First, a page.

Review Summary: Cynics be damned: this incredible backstory has an incredible album to match.
Alarm bells. They ring.
The introverted, internet-fixated Yonlu (real name Vinicius Gageiro Marques) died in 2008, at the age of 16, after he poisoned himself with carbon monoxide. He stayed online the whole time, writing his suicide note and posting messages on suicide forums about what it was like to die. After his funeral, his father searched his computer and found an album's worth of songs - songs with titles like "Suicide" and lyrics like 'I know what it's like, to be left out when all your friends try the new hip suicide thing'. His father was then shocked to discover that Yonlu already had a following, built up from all the internet forums and music blogs he contributed to; so these songs have been released, using a title drawn from Yonlu's own writing, for his fans.
Is there anybody left that hasn't raised their eyebrows yet? His story can't help but feel scripted, like some big prank a record label has pulled on rock's death-obsessed fanbase. Taken at face value it's tragic and bittersweet, but there's something a little off about the whole thing. Do people who want to commit suicide really write songs about it? Did Elliott Smith ever write the lyric 'I'd stab myself in the chest for you'? Fans in 2009 might be drawn to lyrics like 'Stay with me under these waves tonight/Be free for once in your life tonight' when Jeff Buckley sings them, but it was unintentional - surely somebody making absolutely sure their songs refer to their death is just desperately seeking attention? How can you NOT be utterly cynical when presented with something like this?
So damn Yonlu for making such a great album, and damn the cynicism of the internet age for making us dismiss it offhand. A Society in Which No Tear Is Shed Is Inconceivably Mediocre
really is brilliant, and it really does deserve your attention.
Yonlu's style is perhaps what you'd expect, if you were armed with the knowledge that he was 16, spend some of his childhood in Paris, and lived in one of Brazil's most cosmopolitan areas - it's informed by samba and tropicalia, and is distinctly Brazilian at times, but it's a modern, world-weary version that pulls in all sorts of other influences. If you didn't want to listen to this as a suicide album, you could still get lost in the way that Yonlu takes the kind of music you'd expect to find in his parents' record collections and welds them to the artists in his own. True to suicidal form, the first artist that springs to mind is Elliott Smith, with "I Know What It's Like" utilizing the same contrast between downcast lyrics and bright melodic snatches from Big Star and The Beatles that Smith built so many of his best songs around. But it's just the start of an array of names - Syd Barrett, Tortoise, Ennio Morricone, Merzbow, and Beck all crop up within the next track alone, "The Boy and the Tiger".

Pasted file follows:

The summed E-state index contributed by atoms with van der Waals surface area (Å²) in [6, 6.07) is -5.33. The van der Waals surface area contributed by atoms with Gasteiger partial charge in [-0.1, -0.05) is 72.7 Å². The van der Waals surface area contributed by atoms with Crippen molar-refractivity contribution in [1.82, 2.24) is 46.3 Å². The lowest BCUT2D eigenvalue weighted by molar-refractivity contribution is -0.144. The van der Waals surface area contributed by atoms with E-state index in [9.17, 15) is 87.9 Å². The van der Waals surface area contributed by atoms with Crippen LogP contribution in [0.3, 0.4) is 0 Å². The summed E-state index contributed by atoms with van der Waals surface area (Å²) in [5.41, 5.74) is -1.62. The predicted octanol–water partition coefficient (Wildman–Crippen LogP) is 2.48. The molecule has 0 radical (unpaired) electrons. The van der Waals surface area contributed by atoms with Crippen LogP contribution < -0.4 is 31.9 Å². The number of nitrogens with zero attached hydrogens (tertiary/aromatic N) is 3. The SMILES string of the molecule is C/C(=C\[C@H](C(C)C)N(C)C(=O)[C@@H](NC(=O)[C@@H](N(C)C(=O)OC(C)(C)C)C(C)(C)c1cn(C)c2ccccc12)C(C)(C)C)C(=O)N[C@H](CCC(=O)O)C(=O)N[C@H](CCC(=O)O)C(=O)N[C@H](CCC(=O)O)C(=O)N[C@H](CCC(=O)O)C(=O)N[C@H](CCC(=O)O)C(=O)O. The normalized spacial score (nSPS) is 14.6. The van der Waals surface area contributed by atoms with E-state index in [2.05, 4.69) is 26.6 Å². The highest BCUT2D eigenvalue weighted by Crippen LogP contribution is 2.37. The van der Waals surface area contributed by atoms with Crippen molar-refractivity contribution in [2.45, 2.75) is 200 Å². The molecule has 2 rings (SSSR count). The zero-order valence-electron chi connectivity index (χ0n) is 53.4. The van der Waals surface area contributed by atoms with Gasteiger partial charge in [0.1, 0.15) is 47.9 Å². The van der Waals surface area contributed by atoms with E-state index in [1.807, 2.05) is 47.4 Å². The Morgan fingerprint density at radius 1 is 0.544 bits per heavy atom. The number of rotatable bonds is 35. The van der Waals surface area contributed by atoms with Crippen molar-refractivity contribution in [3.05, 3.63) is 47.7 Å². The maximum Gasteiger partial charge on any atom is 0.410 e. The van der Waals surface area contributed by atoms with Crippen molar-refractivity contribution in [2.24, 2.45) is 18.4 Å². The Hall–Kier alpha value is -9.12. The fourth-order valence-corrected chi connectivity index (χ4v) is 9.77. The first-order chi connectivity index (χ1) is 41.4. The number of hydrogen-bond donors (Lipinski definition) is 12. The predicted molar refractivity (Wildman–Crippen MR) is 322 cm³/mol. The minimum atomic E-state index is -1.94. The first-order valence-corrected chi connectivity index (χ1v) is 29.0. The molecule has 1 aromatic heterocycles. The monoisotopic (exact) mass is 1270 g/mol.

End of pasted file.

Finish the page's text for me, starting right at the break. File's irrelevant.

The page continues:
Truthfully, "The Boy and the Tiger" is probably the album's worst track - it certainly contains the album's worst single moment. After some glitchy sampling and white noise at the start, the song takes the melody from "Silent Night" and spins it out across a spaghetti Western-sized sonic landscape. It's breathtaking....until the music speeds up, disappears, and is briefly replaced by white, frat-boy hip-hop. It is, to be honest, a little bit embarrassing, but it's at least indicative of all the elements that stop this from becoming a boring wrist-slasher - Yonlu understands that there's a very fine line between the most highbrow avant-garde and the most base and silly noisemaking, he knows that it's fine to exploit the similarities between the two, and he was seemingly possessed of a childish, almost gleeful sense of humour.
Indeed, parts of A Society in Which No Tear Is Shed Is Inconceivably Mediocre
are disarmingly fleet-footed, seemingly far too light to have come from the mind of somebody on the verge of self-destruction. "Q-Tip" is vaguely medieval sounding in the way some of the most highbrow prog of the '70s was, but it's also disarmingly pretty, while the short "Little Kids" is bouncy and bright, and the plaintive, folky "Estrela, Estrela" belongs on the soundtrack to a gondola ride through Venice. "Deskjet (Remix)" takes the album into lighter IDM territory as well; it sounds a little like Nosaj Thing remixing the intro of "Silent All These Years" by Tori Amos.
In truth, A Society in Which No Tear Is Shed Is Inconceivably Mediocre
can be a little much to get through, its peaky, close production beating even albums like Pink Moon
and For Emma, Forever Ago
for intimacy at times. Tracks like "Suicide" certainly make for uneasy listening; but the effort is worth it. Vinicius Gageiro Marques was a hell of a talent, and this album would be just as worthy of celebration if its creator was alive and well.